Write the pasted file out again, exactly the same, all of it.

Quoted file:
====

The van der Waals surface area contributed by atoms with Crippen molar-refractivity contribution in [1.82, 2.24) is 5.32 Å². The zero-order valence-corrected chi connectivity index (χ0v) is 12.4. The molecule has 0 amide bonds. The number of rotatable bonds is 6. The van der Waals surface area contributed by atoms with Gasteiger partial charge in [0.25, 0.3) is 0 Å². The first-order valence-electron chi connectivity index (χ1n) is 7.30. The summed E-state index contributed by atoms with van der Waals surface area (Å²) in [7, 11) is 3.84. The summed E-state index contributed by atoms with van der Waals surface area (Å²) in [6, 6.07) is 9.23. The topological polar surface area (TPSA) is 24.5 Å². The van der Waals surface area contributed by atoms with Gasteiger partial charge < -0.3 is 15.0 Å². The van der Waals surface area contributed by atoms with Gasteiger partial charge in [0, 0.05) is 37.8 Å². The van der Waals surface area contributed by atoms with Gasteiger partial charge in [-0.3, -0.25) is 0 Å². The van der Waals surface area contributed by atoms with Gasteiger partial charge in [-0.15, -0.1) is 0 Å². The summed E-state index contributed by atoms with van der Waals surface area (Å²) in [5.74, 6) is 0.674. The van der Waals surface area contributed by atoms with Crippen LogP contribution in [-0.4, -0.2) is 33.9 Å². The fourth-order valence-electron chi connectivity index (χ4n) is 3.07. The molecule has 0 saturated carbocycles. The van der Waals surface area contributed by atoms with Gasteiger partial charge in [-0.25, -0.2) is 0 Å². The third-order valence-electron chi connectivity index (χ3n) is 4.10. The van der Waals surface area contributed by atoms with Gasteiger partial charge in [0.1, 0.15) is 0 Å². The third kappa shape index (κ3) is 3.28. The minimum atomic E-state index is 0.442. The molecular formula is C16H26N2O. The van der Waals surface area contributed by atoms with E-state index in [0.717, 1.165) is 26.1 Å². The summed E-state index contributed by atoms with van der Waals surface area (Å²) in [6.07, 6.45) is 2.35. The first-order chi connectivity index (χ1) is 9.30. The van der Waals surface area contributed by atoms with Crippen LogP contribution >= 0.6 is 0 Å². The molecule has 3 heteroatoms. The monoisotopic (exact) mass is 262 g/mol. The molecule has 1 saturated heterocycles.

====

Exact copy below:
The van der Waals surface area contributed by atoms with Crippen molar-refractivity contribution in [1.82, 2.24) is 5.32 Å². The zero-order valence-corrected chi connectivity index (χ0v) is 12.4. The molecule has 0 amide bonds. The number of rotatable bonds is 6. The van der Waals surface area contributed by atoms with Gasteiger partial charge in [0.25, 0.3) is 0 Å². The first-order valence-electron chi connectivity index (χ1n) is 7.30. The summed E-state index contributed by atoms with van der Waals surface area (Å²) in [7, 11) is 3.84. The summed E-state index contributed by atoms with van der Waals surface area (Å²) in [6, 6.07) is 9.23. The topological polar surface area (TPSA) is 24.5 Å². The van der Waals surface area contributed by atoms with Gasteiger partial charge < -0.3 is 15.0 Å². The van der Waals surface area contributed by atoms with Gasteiger partial charge in [0, 0.05) is 37.8 Å². The van der Waals surface area contributed by atoms with Gasteiger partial charge in [-0.3, -0.25) is 0 Å². The van der Waals surface area contributed by atoms with Gasteiger partial charge in [-0.15, -0.1) is 0 Å². The summed E-state index contributed by atoms with van der Waals surface area (Å²) in [5.74, 6) is 0.674. The van der Waals surface area contributed by atoms with Crippen LogP contribution in [-0.4, -0.2) is 33.9 Å². The fourth-order valence-electron chi connectivity index (χ4n) is 3.07. The molecule has 0 saturated carbocycles. The van der Waals surface area contributed by atoms with Gasteiger partial charge in [-0.25, -0.2) is 0 Å². The third-order valence-electron chi connectivity index (χ3n) is 4.10. The van der Waals surface area contributed by atoms with Gasteiger partial charge in [0.1, 0.15) is 0 Å². The third kappa shape index (κ3) is 3.28. The minimum atomic E-state index is 0.442. The molecular formula is C16H26N2O. The van der Waals surface area contributed by atoms with E-state index in [0.717, 1.165) is 26.1 Å². The summed E-state index contributed by atoms with van der Waals surface area (Å²) in [6.07, 6.45) is 2.35. The first-order chi connectivity index (χ1) is 9.30. The van der Waals surface area contributed by atoms with Crippen LogP contribution >= 0.6 is 0 Å². The molecule has 3 heteroatoms. The monoisotopic (exact) mass is 262 g/mol. The molecule has 1 saturated heterocycles.